So, after I got all that up and running, I decided I didn’t want to blog. I wanted to do things differently than what I was doing for my non-fiction part of writing. Instead of blogging, I started a newsletter to reach readers, and it’s a lot easier writing a newsletter once or twice a month than it is thinking about relevant topics for this blog once a week. This is like a journal about my publishing journey, and readers don’t care about that. It’s fun to think of little things to tell my readers about my books, and now that I’ve gotten used to the MailerLite platform, it doesn’t take any time at all to knock out a newsletter and send it off.
My author website doesn’t have much to it. An about me page, how to contact me, my books, and a subscribe link to my newsletter. The only thing I keep up to date is the list of my books, and that doesn’t take much time at all. There are other things I could add, like a list of trigger warnings, or when I have more books published, I could list them by trope. There is always something to add, but for now my website is very simple.
I got the idea to write this blog post is because I wanted to give you some numbers. I don’t promote my website anywhere. I have the link on my Twitter bio (along with this one, too) and my subscribe link is at the back of all my books (www.vmrheault.com/subscribe). You would think I wouldn’t get any views, but I do. You may not believe readers will find you, that a website isn’t relevant, but it readers will find you. They really will.
I started my author website in September of 2021 and I published my first 1st person POV book in June of 2022. I already had a reader magnet written, and I started up my newsletter a few months after I published my website.
In 2021 I only had 33 views:
In 2022 I had 213 views.
So far, this year, I’ve had 266 views.
I don’t use attribution links, so I can’t tell you how many people have bought books using my Books page, but all those views could be readers, and I never would have had them if I hadn’t had a website.
I’ve had 44 newsletter signups that came from my landing page I have connected to my website. That may not seem like much, but that’s 44 people who may not have signed up. Every little bit helps when it comes to building your mailing list.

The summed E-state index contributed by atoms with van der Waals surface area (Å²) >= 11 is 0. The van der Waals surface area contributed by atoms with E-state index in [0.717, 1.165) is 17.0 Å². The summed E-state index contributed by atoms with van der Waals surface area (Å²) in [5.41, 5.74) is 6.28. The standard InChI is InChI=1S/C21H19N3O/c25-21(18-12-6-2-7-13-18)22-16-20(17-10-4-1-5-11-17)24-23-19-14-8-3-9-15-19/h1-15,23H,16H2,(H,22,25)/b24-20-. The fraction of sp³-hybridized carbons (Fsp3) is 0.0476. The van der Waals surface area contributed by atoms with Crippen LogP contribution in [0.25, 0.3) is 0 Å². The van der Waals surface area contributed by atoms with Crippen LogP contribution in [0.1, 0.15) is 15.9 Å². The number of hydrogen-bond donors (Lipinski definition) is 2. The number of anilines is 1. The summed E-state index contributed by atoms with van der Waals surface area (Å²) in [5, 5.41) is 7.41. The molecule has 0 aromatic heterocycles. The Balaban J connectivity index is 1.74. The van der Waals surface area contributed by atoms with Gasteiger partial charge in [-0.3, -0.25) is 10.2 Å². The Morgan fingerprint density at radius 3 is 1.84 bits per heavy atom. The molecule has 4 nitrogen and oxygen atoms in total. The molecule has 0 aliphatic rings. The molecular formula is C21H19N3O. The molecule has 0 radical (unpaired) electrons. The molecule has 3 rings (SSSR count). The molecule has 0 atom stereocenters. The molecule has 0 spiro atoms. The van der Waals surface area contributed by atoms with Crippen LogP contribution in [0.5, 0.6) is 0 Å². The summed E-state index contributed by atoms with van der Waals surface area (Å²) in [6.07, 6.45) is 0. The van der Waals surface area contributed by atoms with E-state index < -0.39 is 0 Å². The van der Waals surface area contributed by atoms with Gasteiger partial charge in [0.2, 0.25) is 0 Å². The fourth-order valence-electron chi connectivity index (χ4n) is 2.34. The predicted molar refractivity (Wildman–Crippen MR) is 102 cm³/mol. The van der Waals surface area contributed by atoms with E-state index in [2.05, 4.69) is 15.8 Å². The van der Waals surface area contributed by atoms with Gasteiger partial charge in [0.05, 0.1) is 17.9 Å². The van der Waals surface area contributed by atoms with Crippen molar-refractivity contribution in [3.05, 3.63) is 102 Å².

I call it my No Freebie List because I have a different way to collect email addresses through Bookfunnel when I have a little money to play with to run FB ads to my Bookfunnel link. They are still able to download a copy of my reader magnet–that was just how I differentiated them in my mind.
For as little time as keeping up website updated costs me, I think it is worth it to have one. When you’re building a readership, each reader counts and they want a consistent way to be able to find you. I don’t do much with any of my Facebook pages. Sometimes I’ll take a couple hours and schedule posts for a few weeks in advance, but I’m terrible at keeping those up to date. I like my newsletter for that, because I don’t send it out often, and I don’t have that much to share. I write a lot. That’s where my time goes.
If you’re on the fence about an author website, ask yourself why you wouldn’t want one. Would the lack of views get you down? You do have to write and put the links in the back and not be afraid to share it on social media. I admit, having a reader magnet goes a long way. I’ve given my reader magnet away 1,004 times, and that probably has brought traffic to my website, too. It all works together, and that’s part of your marketing strategy. All the wheels need to turn, and a vehicle stops moving if you have a flat tire. I’m happy with the stats of my website, and I’m glad I put one up.
Do you have any other reasons why you would have an author website? Let me know!
Have a great week!